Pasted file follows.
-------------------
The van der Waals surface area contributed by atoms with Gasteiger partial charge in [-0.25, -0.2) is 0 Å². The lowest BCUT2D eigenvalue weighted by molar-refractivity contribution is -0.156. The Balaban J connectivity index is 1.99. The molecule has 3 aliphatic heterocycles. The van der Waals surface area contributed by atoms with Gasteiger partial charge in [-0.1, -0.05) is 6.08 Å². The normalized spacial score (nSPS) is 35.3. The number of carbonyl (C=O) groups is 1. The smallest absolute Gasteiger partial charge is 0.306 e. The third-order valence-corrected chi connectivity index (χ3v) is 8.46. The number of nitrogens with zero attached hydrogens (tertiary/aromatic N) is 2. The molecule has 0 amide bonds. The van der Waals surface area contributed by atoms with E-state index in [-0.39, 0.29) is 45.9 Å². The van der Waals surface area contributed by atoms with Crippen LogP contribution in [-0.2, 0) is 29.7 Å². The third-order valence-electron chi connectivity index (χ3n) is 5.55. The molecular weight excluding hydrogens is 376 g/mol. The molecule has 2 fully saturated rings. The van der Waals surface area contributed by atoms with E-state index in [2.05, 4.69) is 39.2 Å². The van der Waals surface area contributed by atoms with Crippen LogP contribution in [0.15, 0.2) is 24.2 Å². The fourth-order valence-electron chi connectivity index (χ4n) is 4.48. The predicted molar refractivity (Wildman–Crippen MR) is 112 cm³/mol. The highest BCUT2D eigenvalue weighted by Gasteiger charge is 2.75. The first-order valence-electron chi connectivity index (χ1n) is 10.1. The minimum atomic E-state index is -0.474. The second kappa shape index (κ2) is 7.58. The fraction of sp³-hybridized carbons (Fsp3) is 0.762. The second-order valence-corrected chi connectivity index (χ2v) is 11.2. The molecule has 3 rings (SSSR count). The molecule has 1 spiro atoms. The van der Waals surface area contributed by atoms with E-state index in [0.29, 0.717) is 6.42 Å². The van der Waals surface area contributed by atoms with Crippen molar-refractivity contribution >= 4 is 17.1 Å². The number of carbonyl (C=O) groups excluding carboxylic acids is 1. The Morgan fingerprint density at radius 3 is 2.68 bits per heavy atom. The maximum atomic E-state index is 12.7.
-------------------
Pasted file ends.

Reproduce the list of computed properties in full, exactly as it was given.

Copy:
The van der Waals surface area contributed by atoms with Gasteiger partial charge in [-0.25, -0.2) is 0 Å². The lowest BCUT2D eigenvalue weighted by molar-refractivity contribution is -0.156. The Balaban J connectivity index is 1.99. The molecule has 3 aliphatic heterocycles. The van der Waals surface area contributed by atoms with Gasteiger partial charge in [-0.1, -0.05) is 6.08 Å². The normalized spacial score (nSPS) is 35.3. The number of carbonyl (C=O) groups is 1. The smallest absolute Gasteiger partial charge is 0.306 e. The third-order valence-corrected chi connectivity index (χ3v) is 8.46. The number of nitrogens with zero attached hydrogens (tertiary/aromatic N) is 2. The molecule has 0 amide bonds. The van der Waals surface area contributed by atoms with E-state index in [-0.39, 0.29) is 45.9 Å². The van der Waals surface area contributed by atoms with Crippen LogP contribution in [-0.2, 0) is 29.7 Å². The third-order valence-electron chi connectivity index (χ3n) is 5.55. The molecular weight excluding hydrogens is 376 g/mol. The molecule has 2 fully saturated rings. The van der Waals surface area contributed by atoms with E-state index in [2.05, 4.69) is 39.2 Å². The van der Waals surface area contributed by atoms with Crippen LogP contribution in [0.15, 0.2) is 24.2 Å². The fourth-order valence-electron chi connectivity index (χ4n) is 4.48. The predicted molar refractivity (Wildman–Crippen MR) is 112 cm³/mol. The highest BCUT2D eigenvalue weighted by Gasteiger charge is 2.75. The first-order valence-electron chi connectivity index (χ1n) is 10.1. The minimum atomic E-state index is -0.474. The second kappa shape index (κ2) is 7.58. The fraction of sp³-hybridized carbons (Fsp3) is 0.762. The second-order valence-corrected chi connectivity index (χ2v) is 11.2. The molecule has 3 rings (SSSR count). The molecule has 1 spiro atoms. The van der Waals surface area contributed by atoms with E-state index in [0.29, 0.717) is 6.42 Å². The van der Waals surface area contributed by atoms with Crippen molar-refractivity contribution >= 4 is 17.1 Å². The number of carbonyl (C=O) groups excluding carboxylic acids is 1. The Morgan fingerprint density at radius 3 is 2.68 bits per heavy atom. The maximum atomic E-state index is 12.7.